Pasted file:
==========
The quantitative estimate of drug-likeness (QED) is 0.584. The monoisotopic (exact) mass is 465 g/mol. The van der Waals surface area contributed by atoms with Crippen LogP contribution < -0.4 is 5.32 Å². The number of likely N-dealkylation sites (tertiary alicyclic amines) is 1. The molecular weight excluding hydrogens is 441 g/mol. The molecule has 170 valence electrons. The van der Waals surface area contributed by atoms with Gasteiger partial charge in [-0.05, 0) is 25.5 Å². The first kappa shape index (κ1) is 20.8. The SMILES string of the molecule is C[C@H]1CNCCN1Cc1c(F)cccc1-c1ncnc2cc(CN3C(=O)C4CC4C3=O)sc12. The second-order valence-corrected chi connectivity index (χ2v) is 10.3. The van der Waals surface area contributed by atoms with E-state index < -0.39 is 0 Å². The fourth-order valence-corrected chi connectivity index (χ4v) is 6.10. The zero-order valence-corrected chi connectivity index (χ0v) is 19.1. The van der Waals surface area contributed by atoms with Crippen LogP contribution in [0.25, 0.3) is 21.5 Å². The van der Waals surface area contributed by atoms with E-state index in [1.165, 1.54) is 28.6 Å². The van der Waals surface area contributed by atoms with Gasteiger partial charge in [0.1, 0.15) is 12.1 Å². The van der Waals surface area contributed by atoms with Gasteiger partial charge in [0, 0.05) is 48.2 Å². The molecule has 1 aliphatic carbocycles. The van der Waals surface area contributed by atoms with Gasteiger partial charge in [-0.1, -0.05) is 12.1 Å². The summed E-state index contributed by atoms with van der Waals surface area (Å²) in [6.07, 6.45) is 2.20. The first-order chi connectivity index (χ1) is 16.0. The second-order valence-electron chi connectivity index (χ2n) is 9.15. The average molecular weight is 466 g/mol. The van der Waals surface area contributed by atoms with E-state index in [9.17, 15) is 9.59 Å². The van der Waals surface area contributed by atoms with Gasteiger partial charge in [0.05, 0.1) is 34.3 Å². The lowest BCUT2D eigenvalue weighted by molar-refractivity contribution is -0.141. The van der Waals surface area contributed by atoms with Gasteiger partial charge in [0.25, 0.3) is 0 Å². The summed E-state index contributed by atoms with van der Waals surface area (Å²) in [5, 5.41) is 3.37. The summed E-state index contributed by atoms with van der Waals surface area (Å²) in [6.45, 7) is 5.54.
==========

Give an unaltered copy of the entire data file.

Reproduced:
The quantitative estimate of drug-likeness (QED) is 0.584. The monoisotopic (exact) mass is 465 g/mol. The van der Waals surface area contributed by atoms with Crippen LogP contribution < -0.4 is 5.32 Å². The number of likely N-dealkylation sites (tertiary alicyclic amines) is 1. The molecular weight excluding hydrogens is 441 g/mol. The molecule has 170 valence electrons. The van der Waals surface area contributed by atoms with Gasteiger partial charge in [-0.05, 0) is 25.5 Å². The first kappa shape index (κ1) is 20.8. The SMILES string of the molecule is C[C@H]1CNCCN1Cc1c(F)cccc1-c1ncnc2cc(CN3C(=O)C4CC4C3=O)sc12. The second-order valence-corrected chi connectivity index (χ2v) is 10.3. The van der Waals surface area contributed by atoms with E-state index < -0.39 is 0 Å². The fourth-order valence-corrected chi connectivity index (χ4v) is 6.10. The zero-order valence-corrected chi connectivity index (χ0v) is 19.1. The van der Waals surface area contributed by atoms with Crippen LogP contribution in [0.25, 0.3) is 21.5 Å². The van der Waals surface area contributed by atoms with E-state index in [1.165, 1.54) is 28.6 Å². The van der Waals surface area contributed by atoms with Gasteiger partial charge in [0.1, 0.15) is 12.1 Å². The van der Waals surface area contributed by atoms with Gasteiger partial charge in [0, 0.05) is 48.2 Å². The molecule has 1 aliphatic carbocycles. The van der Waals surface area contributed by atoms with Gasteiger partial charge in [-0.1, -0.05) is 12.1 Å². The summed E-state index contributed by atoms with van der Waals surface area (Å²) in [6.07, 6.45) is 2.20. The first-order chi connectivity index (χ1) is 16.0. The second-order valence-electron chi connectivity index (χ2n) is 9.15. The average molecular weight is 466 g/mol. The van der Waals surface area contributed by atoms with E-state index in [9.17, 15) is 9.59 Å². The van der Waals surface area contributed by atoms with Gasteiger partial charge in [0.05, 0.1) is 34.3 Å². The lowest BCUT2D eigenvalue weighted by molar-refractivity contribution is -0.141. The van der Waals surface area contributed by atoms with Gasteiger partial charge in [0.25, 0.3) is 0 Å². The summed E-state index contributed by atoms with van der Waals surface area (Å²) in [5, 5.41) is 3.37. The summed E-state index contributed by atoms with van der Waals surface area (Å²) in [6.45, 7) is 5.54.